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- HEC‑RAS Bridge Low Flow Computations

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- HEC‑RAS Bridge Low Flow Computations

The HEC‑RAS bridge computations allow the modeler to analyze a bridge using several different methods without changing the bridge geometry.

The bridge computational methods have the ability to model:

- Low flow (Class A, B, and C)
- Low flow and weir flow (with adjustments for submergence on the weir)
- Pressure flow (orifice and sluice gate equations)
- Pressure and weir flow
- Highly submerged flows (the program will automatically switch to the energy equation when the flow over the road is highly submerged)

This article describes how the HEC‑RAS program models bridge low flow conditions.

Low flow exists when the flow going through the bridge opening is open channel flow (water surface below the highest point on the low chord of the bridge opening). For low flow computations, the program first uses the momentum equation to identify the class of flow. This is accomplished by first calculating the momentum at critical depth inside the bridge at the upstream and downstream ends. The end with the higher momentum (therefore most constricted cross section) will be the controlling cross section in the bridge. If the two cross sections are identical, the program selects the upstream bridge cross section as the controlling cross section.

The momentum at critical depth in the controlling cross section is then compared to the momentum of the flow downstream of the bridge when performing a subcritical profile (upstream of the bridge for a supercritical profile).

The low flow is then classified according to the following criteria:

**Class A Low Flow**

The momentum downstream is greater than the critical depth momentum inside the bridge and the class of flow is considered to be completely subcritical.**Class B Low Flow**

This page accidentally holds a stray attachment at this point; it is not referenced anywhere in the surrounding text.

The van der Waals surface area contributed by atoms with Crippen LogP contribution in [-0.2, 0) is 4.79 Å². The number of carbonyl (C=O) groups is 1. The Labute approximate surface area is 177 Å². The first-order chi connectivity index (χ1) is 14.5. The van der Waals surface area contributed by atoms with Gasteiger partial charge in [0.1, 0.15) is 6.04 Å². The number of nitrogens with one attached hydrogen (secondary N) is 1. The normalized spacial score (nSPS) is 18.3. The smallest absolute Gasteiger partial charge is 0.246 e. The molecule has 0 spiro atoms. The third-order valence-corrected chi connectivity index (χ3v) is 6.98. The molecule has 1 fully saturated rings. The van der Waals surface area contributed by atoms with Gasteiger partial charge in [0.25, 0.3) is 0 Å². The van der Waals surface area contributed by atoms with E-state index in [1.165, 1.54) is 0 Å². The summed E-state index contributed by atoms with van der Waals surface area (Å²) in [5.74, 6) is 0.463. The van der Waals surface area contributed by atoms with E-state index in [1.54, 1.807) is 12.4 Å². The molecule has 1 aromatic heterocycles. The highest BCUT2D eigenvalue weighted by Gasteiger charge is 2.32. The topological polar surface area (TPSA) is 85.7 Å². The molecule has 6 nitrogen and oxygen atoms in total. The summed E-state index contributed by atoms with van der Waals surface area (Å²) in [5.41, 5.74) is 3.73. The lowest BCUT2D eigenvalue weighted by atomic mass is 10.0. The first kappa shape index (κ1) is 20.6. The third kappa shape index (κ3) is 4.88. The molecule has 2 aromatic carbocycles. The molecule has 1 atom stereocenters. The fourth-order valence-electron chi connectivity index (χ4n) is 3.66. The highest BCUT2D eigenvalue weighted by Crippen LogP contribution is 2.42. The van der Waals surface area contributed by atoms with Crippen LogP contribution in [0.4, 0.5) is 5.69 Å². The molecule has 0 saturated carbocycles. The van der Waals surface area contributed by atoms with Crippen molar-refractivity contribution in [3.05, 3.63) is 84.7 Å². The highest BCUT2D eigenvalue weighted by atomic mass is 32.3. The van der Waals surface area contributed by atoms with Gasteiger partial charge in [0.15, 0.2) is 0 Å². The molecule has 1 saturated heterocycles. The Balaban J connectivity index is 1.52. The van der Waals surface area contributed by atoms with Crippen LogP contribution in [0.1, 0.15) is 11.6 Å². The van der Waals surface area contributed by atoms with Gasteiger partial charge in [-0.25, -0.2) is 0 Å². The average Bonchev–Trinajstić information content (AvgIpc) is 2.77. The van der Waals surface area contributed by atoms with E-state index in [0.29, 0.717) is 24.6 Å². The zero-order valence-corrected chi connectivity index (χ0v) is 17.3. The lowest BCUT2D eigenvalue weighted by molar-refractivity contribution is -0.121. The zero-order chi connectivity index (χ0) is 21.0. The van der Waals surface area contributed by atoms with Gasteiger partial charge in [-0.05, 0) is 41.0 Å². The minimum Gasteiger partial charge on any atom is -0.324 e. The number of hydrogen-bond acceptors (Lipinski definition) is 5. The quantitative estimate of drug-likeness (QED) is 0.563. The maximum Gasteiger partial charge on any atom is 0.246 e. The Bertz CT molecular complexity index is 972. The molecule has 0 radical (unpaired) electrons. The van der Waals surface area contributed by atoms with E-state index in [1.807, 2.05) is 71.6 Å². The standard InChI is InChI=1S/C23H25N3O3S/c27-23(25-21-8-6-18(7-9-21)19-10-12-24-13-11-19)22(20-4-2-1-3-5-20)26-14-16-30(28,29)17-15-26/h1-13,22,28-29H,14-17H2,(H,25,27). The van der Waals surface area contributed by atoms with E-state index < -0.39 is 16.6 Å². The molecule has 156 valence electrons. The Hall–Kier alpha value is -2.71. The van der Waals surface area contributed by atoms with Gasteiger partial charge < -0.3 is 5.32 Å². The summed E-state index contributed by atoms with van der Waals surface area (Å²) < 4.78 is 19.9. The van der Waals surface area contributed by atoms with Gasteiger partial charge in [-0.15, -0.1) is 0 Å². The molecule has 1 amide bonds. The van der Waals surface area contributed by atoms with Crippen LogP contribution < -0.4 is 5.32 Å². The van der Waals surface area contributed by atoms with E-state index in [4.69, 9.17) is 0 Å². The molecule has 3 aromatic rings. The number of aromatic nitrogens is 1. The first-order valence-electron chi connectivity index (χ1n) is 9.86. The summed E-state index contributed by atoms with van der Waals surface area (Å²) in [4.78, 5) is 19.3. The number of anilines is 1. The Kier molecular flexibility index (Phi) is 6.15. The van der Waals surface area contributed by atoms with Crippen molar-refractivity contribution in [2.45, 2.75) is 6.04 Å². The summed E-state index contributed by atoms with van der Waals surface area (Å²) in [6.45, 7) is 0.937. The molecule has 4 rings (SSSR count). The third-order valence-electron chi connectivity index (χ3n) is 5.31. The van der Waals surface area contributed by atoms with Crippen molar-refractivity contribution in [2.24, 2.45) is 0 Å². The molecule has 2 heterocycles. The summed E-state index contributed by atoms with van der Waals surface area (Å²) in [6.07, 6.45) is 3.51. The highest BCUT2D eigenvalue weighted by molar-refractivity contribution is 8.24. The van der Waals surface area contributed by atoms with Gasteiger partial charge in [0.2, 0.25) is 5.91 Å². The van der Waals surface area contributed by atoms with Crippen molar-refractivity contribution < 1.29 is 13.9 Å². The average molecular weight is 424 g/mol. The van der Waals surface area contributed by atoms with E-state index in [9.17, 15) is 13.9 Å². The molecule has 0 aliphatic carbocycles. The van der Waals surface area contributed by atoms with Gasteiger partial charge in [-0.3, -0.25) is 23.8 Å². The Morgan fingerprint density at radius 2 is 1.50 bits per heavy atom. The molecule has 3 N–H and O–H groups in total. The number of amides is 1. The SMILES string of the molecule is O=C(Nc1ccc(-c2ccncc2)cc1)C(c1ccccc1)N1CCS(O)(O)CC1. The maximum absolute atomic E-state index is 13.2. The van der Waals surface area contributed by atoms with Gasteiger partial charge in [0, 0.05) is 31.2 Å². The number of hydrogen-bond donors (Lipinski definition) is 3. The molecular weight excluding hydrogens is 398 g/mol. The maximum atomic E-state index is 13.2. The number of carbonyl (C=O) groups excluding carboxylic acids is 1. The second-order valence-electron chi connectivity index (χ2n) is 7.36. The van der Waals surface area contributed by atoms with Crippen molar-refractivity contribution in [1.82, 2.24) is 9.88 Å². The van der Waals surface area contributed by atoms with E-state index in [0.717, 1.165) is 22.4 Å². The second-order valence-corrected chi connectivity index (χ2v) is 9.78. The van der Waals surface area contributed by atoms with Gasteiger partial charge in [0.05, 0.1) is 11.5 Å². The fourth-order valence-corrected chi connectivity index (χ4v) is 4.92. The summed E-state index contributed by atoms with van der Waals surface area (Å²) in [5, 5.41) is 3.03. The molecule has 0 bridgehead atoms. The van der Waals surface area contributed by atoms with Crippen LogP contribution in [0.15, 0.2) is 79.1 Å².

The momentum downstream is less than the momentum at critical depth, in the controlling bridge cross section. Under these conditions, it is assumed that the constriction will cause the flow to pass through critical depth and a hydraulic jump will occur at some distance downstream.**Class C Low Flow**

The profile is completely supercritical through the bridge.

Class A low flow exists when the water surface through the bridge is completely subcritical (i.e., above critical depth). Energy losses through the expansion (cross sections 2 to 1) are calculated as friction losses and expansion losses. Friction losses are based on a weighted friction slope multiplied by the weighted reach length between cross sections 1 and 2. The weighted friction slope is based on one of the four available alternatives in HEC‑RAS, with the average conveyance method being the default. This option is user selectable. The average length used in the calculation is based on a discharge‑weighted reach length. Energy losses through the contraction (cross sections 3 to 4) are calculated as friction losses and contraction losses. Friction and contraction losses between cross sections 3 and 4 are calculated in the same way as friction and expansion losses between cross sections 1 and 2.

There are four methods available for computing losses through the bridge (cross sections 2 to 3):

- Energy Equation (standard step method)
- Momentum Balance
- Yarnell Equation
- FHWA WSPRO method

The user can select any or all of these loss methods to compute bridge energy losses. This allows the modeler to compare the answers from several techniques all in a single execution of the program. If more than one method is selected, the user must choose either a single method as the final solution or direct the program to use the method that computes the greatest energy loss through the bridge as the final solution at cross section 3. Minimal results are available for all the methods computed, but detailed results are available for the method that is selected as the final answer. A detailed discussion of each method follows.

The energy‑based method treats a bridge in the same manner as a natural river cross section, except the area of the bridge below the water surface is subtracted from the total area, and the wetted perimeter is increased where the water is in contact with the bridge structure. As described previously, the program formulates two cross sections inside the bridge by combining the ground information of cross sections 2 and 3 with the bridge geometry. As shown in the figure below, for the purposes of discussion, these cross sections will be referred to as cross sections BD (Bridge Downstream) and BU (Bridge Upstream).

The sequence of calculations starts with a standard step calculation from just downstream of the bridge (cross section 2) to just inside of the bridge (cross section BD) at the downstream end. The program then performs a standard step through the bridge (from cross section BD to cross section BU). The last calculation is to step out of the bridge (from cross section BU to cross section 3).